Overemphasis on Competitive Activities and Winning Competitive activities have an important place in physical education, but they should not dominate class activities or recess periods. When competitive activities are part of the curriculum, winning should be kept in perspective and students should be taught how to be good sports, win or lose. The primary purpose of physical education classes should be skills instruction with the goal of active participation for all students. When competition and winning become the focus in physical education, some students will quickly find ways to avoid or limit their class participation as protection from embarrassment by or ridicule from peers. Some students who do not feel safe find reasons to avoid participation in physical education activities and miss these important instructional opportunities. Though recess times enable students to choose activities in which to participate, teachers who supervise recess times should provide a range of activity options and actively monitor student interactions during play to assure that recess time is inclusive and respectful for all students.
Picking Teams Publicly Though picking teams has been a long-time practice among children on the playground, this often results in the public humiliation of children who are chosen last. As educators, elementary physical education specialists and classroom teachers need to set higher, more educationally sound standards for dividing students for game play in classes and in recess times. Such options as dividing into teams by birthday month or date, sneaker colors, favorite ice cream flavors or other creative ideas can be fun and serve the purpose of dividing students into groups or teams.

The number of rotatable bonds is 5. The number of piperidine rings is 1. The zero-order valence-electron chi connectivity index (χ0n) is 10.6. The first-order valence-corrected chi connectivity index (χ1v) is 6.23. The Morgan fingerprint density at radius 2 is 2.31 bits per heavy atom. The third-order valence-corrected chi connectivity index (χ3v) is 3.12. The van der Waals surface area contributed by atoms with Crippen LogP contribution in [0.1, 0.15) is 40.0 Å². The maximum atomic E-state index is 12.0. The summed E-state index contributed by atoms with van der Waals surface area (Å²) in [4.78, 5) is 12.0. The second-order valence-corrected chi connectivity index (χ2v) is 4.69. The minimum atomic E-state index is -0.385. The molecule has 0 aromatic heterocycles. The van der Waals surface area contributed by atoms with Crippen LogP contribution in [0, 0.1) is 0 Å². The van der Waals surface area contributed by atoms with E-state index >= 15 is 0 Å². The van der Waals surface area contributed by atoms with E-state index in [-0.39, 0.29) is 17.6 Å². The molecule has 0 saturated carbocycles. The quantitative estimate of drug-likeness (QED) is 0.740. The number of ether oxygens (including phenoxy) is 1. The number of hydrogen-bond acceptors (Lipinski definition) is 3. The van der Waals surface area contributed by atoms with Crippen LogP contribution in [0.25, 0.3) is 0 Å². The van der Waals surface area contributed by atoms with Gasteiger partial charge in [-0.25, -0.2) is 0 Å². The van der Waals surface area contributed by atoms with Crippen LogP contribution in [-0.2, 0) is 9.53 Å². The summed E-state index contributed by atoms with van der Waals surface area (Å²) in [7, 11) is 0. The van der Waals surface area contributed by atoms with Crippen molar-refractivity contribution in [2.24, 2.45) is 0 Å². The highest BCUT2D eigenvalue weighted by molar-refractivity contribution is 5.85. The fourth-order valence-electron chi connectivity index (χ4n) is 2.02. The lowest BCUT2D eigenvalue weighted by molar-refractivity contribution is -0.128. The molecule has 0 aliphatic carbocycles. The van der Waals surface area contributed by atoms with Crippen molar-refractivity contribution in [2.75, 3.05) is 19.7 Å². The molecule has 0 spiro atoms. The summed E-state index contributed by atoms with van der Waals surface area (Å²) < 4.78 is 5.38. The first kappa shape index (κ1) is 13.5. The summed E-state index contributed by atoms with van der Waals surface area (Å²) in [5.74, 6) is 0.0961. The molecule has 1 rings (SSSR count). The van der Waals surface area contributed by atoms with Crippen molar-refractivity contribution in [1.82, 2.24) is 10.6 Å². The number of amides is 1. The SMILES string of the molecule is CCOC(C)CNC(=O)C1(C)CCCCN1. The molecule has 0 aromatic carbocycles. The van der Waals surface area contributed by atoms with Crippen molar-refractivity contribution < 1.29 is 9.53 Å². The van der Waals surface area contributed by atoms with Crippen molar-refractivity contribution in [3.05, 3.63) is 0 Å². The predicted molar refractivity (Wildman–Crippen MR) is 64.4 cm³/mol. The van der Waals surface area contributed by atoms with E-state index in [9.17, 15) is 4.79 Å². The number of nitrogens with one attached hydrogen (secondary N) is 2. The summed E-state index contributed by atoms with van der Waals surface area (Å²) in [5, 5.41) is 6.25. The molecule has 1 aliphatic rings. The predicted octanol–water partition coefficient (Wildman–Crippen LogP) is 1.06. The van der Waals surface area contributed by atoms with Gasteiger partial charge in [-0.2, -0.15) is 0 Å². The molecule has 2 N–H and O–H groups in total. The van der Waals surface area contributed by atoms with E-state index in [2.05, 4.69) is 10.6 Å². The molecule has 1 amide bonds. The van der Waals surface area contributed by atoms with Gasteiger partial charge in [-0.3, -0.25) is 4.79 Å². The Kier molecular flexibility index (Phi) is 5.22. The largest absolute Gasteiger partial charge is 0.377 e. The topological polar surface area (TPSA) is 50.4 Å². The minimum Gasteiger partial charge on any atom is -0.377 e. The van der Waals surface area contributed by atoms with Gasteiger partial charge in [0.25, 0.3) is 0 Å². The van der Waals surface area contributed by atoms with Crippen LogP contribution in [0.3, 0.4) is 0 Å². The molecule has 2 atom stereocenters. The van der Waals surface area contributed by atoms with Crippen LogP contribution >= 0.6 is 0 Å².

Dividing Students by Gender for Instruction or Class Games Dividing physical education classes or recess activities by gender for instruction, game play or open activities is illegal according to Title IX. Moreover this practice is based on gender stereotypes that assume that interest in and aptitude for sport and activity participation and performance are linked to gender. By dividing students by gender, these stereotypes are reinforced rather than challenged. In addition, for transgender students or students who are gender non-conforming, dividing students in this manner places them in a position that calls potentially unwanted attention to their gender expression or gender identity. Sometimes students divide themselves into gender-separate groups. Teachers should monitor these peer divisions to make sure that no students are excluded from participation in an activity because of their gender or gender expression. Gender Stereotyping Sports and Other Physical Activities Elementary teachers need to make sure that physical activities and sports included in the physical education curriculum or recess times are presented as appropriate for students of all genders. This is especially important for activities that are strongly gender stereotyped such as flag football or jump rope. If teachers present activities as “boys’” or “girls’” activities or teachers communicate the expectation that girls or boys will be more interested in a particular activity, it is more difficult for students to make activity choices based on their own interests rather than gendered expectations. Sometimes students use anti-LGBT name-calling as a way to tell other students that they are stepping out of the bounds of gender expectations. As with all name-calling, it is important for teachers to let students know that this is not appropriate or acceptable.